FIGS. 3A and 3B show an illustrative support member 30 of the expansion joint system 10. According to this embodiment, the support member 30 is shown as an elongated bar-like member having a square cross section. It should be noted, however, that the support member 30 is not limited to those elongated bar members having square cross sections, but, rather, the support member 30 may comprise an elongated bar member having a number of different cross sectional shapes such as, for example, round, oval, oblong and rectangular. The support bar 30 includes opposite ends 34, 35. End 35 of the support bar 30 is tapered to a lesser width relative to the remainder of the length of the bar 30, and includes a hole 36 communicating from one side 37 of the support bar 30 to the other side 38. The hole 36 is adapted to receive a securing means. End 35 of the support bar 30 having the hole 36 therein is adapted to be inserted into a means 40 for permitting transverse and vertical movement, but substantially restricting longitudinal movement of the support member 30 of the expansion joint system 10 within the means 40. FIG. 3C shows one end 35 of the support bar 30 inserted into means 40.

FIG. 4 shows means 40, which according to the embodiment shown is a substantially rectangular box structure, and which permits transverse and vertical movement of support bars 30-33 of the expansion joint system 10 in response to movement within the expansion joint. The transverse and vertical movement box 40 includes top 41 and bottom 42 plates, side plates 43, 44 and back plate (shown removed). According to this embodiment, the securing means 46 is an elongated, substantially cylindrical guide rod to which a support bar 30-33 is engaged. The securing means 46 is substantially centrally disposed within box 40 and extends across box 40 from side plate 43 to side plate 44. The securing means 46 is held in place by holding plates 47, 48, which are attached to the inside wall surfaces 49, 50 of side plate 43 and side plate 44, respectively. The securing means 46 is inserted into the hole 36 in order to secure the support bars 30-33 within means 40. The securement means 46 can be any means which permits pivotable movement of end 35 of the support bar in the vertical direction within means 40, while further permitting transverse movement of end 35 of the support bar along the axis of the securement means. Thus, the securing means 46 substantially restricts longitudinal movement of the support bars 30-33, but permits transverse and vertical movement. While the securing means 46 is shown in FIG. 4 as a cylindrical guide rod, it may, for example, include differently shaped rods, bars, pegs, pins, and bolts.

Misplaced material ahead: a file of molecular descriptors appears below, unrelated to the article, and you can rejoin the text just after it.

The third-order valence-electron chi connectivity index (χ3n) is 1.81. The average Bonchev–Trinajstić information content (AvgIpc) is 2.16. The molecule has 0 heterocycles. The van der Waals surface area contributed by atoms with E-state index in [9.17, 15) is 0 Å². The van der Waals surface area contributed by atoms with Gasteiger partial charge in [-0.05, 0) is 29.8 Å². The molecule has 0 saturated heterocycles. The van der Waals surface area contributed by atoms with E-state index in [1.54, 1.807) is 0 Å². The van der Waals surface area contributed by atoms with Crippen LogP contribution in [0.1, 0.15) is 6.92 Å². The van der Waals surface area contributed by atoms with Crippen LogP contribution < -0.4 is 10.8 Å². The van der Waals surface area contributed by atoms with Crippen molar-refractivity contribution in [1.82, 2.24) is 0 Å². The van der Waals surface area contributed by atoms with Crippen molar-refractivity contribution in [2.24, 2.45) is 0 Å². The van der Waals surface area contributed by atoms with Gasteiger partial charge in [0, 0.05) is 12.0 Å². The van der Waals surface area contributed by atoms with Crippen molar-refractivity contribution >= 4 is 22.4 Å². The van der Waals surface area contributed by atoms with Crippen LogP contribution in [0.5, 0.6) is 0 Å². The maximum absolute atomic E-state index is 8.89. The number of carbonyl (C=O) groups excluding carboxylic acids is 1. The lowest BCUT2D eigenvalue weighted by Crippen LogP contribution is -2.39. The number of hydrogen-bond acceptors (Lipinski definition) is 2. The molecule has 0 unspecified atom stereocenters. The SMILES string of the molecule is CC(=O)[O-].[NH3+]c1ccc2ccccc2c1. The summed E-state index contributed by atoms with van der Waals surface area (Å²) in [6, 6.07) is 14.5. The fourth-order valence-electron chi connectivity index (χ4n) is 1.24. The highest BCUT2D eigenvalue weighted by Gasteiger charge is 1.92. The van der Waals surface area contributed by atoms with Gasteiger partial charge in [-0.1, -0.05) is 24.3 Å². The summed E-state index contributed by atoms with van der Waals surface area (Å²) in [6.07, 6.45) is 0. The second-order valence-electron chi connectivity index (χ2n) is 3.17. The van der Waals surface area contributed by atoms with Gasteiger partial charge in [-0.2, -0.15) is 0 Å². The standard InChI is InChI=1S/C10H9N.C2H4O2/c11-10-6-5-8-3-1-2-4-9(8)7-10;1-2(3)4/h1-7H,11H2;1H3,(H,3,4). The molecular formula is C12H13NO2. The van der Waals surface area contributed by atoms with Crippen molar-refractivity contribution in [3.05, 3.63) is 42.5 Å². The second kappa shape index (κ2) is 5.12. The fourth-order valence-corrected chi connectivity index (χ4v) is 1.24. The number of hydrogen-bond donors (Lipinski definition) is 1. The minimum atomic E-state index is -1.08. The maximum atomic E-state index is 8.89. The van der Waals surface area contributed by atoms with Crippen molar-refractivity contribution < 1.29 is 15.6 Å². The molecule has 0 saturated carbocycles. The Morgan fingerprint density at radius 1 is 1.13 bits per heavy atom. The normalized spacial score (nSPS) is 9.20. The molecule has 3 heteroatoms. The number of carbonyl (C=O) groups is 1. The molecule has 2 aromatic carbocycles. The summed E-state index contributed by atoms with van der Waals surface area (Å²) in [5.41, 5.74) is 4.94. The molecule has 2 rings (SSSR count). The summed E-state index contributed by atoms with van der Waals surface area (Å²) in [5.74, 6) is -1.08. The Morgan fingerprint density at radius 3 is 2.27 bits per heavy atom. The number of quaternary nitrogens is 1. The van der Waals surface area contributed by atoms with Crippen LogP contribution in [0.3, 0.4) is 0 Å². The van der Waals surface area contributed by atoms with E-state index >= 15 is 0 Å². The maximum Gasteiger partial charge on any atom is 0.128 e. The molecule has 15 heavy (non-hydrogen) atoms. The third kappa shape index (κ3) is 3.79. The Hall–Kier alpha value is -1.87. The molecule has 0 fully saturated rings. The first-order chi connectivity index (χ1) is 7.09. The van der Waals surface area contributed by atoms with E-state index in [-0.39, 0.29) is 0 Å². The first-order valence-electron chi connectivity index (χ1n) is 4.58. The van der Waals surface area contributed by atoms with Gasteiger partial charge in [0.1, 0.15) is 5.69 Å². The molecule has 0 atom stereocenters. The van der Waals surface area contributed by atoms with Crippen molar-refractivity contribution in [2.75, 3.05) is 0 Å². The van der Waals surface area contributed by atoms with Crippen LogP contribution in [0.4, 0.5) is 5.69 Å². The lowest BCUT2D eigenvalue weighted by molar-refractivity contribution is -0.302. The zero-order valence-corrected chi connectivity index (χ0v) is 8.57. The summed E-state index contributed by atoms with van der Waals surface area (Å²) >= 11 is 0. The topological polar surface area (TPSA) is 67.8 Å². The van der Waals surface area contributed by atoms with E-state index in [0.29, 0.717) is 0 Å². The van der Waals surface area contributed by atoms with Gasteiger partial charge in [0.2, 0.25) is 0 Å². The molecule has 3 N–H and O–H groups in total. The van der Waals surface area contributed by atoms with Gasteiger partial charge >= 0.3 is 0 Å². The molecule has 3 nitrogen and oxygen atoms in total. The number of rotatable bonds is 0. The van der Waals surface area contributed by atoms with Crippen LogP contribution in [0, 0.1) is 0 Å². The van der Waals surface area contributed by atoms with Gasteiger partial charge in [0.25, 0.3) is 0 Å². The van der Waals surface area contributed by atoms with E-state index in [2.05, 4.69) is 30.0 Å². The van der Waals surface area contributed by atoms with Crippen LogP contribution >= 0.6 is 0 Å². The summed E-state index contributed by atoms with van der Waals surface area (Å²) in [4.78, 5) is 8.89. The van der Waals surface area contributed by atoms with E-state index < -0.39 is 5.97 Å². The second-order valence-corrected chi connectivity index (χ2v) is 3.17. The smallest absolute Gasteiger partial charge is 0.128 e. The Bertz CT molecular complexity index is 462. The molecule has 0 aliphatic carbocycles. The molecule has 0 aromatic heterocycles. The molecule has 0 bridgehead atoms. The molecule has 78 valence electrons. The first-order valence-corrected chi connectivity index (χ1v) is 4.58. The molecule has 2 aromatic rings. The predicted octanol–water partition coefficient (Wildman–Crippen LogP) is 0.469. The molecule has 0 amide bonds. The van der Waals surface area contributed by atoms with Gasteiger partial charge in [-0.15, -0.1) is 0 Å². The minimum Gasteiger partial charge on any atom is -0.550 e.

FIG. 5A shows the longitudinal movement support bar box 61. In certain embodiments, the longitudinal movement support bar box comprises a box-like receptacle. It should be noted, however, that the longitudinal movement support bar box may include any structure such as, for example, receptacles, chambers, housings, containers, enclosures, channels, tracks, slots, grooves or passages, that includes a suitable cavity for accepting the end portions 34 of the support bar members 30-33 that are opposite the ends 35 that are inserted into the transverse movement box 40. Box 61 includes top plate 62, bottom plate 63 and side plates (not shown). Longitudinal movement support bar box 61 is adapted to receive the end 34 of the support bar 30, which is opposite to the end 35 of the support bar 30, which is inserted into transverse movement box 40. A portion of support bar 30 is received into box 61, and the position of the top and bottom sides of the support bar 30 are maintained within box 61 by upper and lower plates 66 a, 67 a, upper 66 b and lower 67 b curved rocker bearings and keeper members 66 d-66 f, 67 d-67 f, respectively, disposed thereon, and upper 66 c and lower 67 c bearings that are held in place by the rocker bearing keeper members.

Box 61 includes means for permitting longitudinal and vertical movement of the support bars 30-33 within box 61, and means for substantially preventing transverse movement of support bars 30-33 within the box 61. Preferably, the upper 66 a, 66 b and lower means 67 a, 67 b maintain the vertical load on the support bars perpendicular to the axis of the support bars and, permits slidable movement of the support bars in the direction of vehicular traffic flow (longitudinal movement). Side bearing means 68, 69 substantially prevent transverse movement of support bars 30-33 within box 61, while not inhibiting or otherwise preventing longitudinal and vertical movement. According to the embodiment shown, side means 68, 69 are provided in the form of bearing plates that are disposed adjacent the inner surfaces of box 61.

The use of the upper 66 a and lower 66 b bearing plates and upper 66 b and lower 67 b rocker bearings maintains the vertical load on the bearings perpendicular to the sliding surfaces. The upper 66 b and lower 67 b rocker bearings are capable of absorbing impact from vehicular traffic moving across the expansion joint system. However, it should be appreciated that spring-loaded means, liquid or air charged pistons, or elastomeric cushioning devices could be used in place of the upper and lower bearings.

Now referring to FIG. 5B, the position of the sides of the support bar 30 are further maintained within the longitudinal movement support bar box 61 by bearing plates 68, 69, which are attached to the inner surfaces of box 61 facing toward the support bar 30 via bearing bolts 70 a-70 c.